I shared Yoni Freedhoff’s How to be Healthy, in Just 48 Words on our Facebook page. A reader question for “You ask, Fit Feminists Answer.”
Seven of those words are “Exercise as often as you can enjoy.”
Here’s his extended riff on exercise: “Though commonly only considered in the name of weight (where it’s often less helpful than feels fair), the overall health benefits of exercise are difficult to overstate. Exercise increases life span and treats or prevents many, if not most, chronic noncommunicable diseases. My exercise mantra is simple: Some is good, more is better, everything counts. It’s also most likely better to do a small amount of exercise consistently than a large amount of exercise temporarily.”
A page follower messaged me to say that if she followed this advice she’d never exercise. She hates it.
She said she hears the arguments and see that exercise is a good thing for her physical health, her mental health etc and so wants to do it, but actually hates it. She’s just doing it for instrumental benefits and takes no joy at all in it. All the advice we offer is about finding a thing you love but what she loves are movies and books and good meals. To repeat: She hates exercising.
I figured all of the blogging team have something to say on this one. I’ve had a go at it before— see here and here.
Christine: First, I commend anyone who is willing to put aside their hatred of exercise and do it for the health benefits.
If you learning to love exercise is not an option, then I wonder what you could do to make it a little less hateful?
Could you read on an exercise bike? Do strength training while watching movies? Walk to the coffee shop?
I’m thinking of the exercise as a side thing you do while you are doing something you do enjoy.
The main thing, I think, is to not be hard on yourself about hating exercise. Then, find ways to make it a little less annoying to get moving.
Marjorie: I agree with Christine Hennebury about connecting it to something you DO like may be the key in this situation. There has to be some positive reward in the near to immediate timescale or I just can’t imagine making it stick as a habit.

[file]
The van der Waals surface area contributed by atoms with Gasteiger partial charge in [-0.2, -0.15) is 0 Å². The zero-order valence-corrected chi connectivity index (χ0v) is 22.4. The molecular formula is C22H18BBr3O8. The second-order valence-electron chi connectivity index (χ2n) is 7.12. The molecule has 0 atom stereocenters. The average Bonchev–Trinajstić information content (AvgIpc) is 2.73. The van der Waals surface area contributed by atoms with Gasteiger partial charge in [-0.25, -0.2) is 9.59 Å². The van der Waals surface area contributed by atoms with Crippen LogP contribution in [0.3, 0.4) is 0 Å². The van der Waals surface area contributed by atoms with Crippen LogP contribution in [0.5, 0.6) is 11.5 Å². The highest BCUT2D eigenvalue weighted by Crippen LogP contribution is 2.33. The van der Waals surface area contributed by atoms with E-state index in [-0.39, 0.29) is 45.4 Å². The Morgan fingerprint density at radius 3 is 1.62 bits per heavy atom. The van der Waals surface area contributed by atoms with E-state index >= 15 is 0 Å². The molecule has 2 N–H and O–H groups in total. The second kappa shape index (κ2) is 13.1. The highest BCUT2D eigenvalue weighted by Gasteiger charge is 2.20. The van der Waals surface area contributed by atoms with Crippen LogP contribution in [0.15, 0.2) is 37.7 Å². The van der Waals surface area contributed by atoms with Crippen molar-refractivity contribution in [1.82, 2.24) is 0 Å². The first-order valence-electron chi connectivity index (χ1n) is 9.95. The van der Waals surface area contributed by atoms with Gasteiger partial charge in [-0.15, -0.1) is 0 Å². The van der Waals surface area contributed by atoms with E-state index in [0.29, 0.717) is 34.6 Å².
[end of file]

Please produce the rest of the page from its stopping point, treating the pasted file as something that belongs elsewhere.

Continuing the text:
I would add that it sounds like the activities they like are more solitary, so it may make sense to focus on solitary activities. Don’t force yourself into a group fitness class if you don’t want to be around other people. I value my “me time” so much at the end of the day, and going to the gym gives me a blessed hour in my own head before I need to be home and interact with my husband.
So, in addition to Christine’s suggestions, I would add the exercise can be shutting yourself into a room at home to do a workout video. Or maybe better yet, doing one solo in a side room at the gym (you can find videos for free online to stream on your phone) might give the introvert time you need.
While I hear people all the time say they don’t enjoy exercise, I find it hard to believe there isn’t something out there that they might enjoy. I think it’s fair that they don’t enjoy what is traditionally considered exercise (gym-based, running, etc), but given the importance in movement for health, I think it’s worth trying different things, until hopefully something sticks.
Do they like group activities? Perhaps they can find a group walk, or a group dance class? Have they tried pool aerobics?
I like Christine’s suggestions for incorporating exercise in other activities you enjoy – walking to a movie, doing push ups while watching a movie at home, reading a book on a stationary bike. Make it a reward system – 15 minutes on a stationary bike – I get to watch a double-header! Etc.
Some advice I’ve gathered from others:
-get a dog & walk it every day. Companionship, the dog needs you and it can be intriguing to see the world from their point of view. Daily walking/rolling is enough exercise to get health benefits. If it gets too easy add a weighted backpack or go faster (warning: this could lead to running!) or go longer.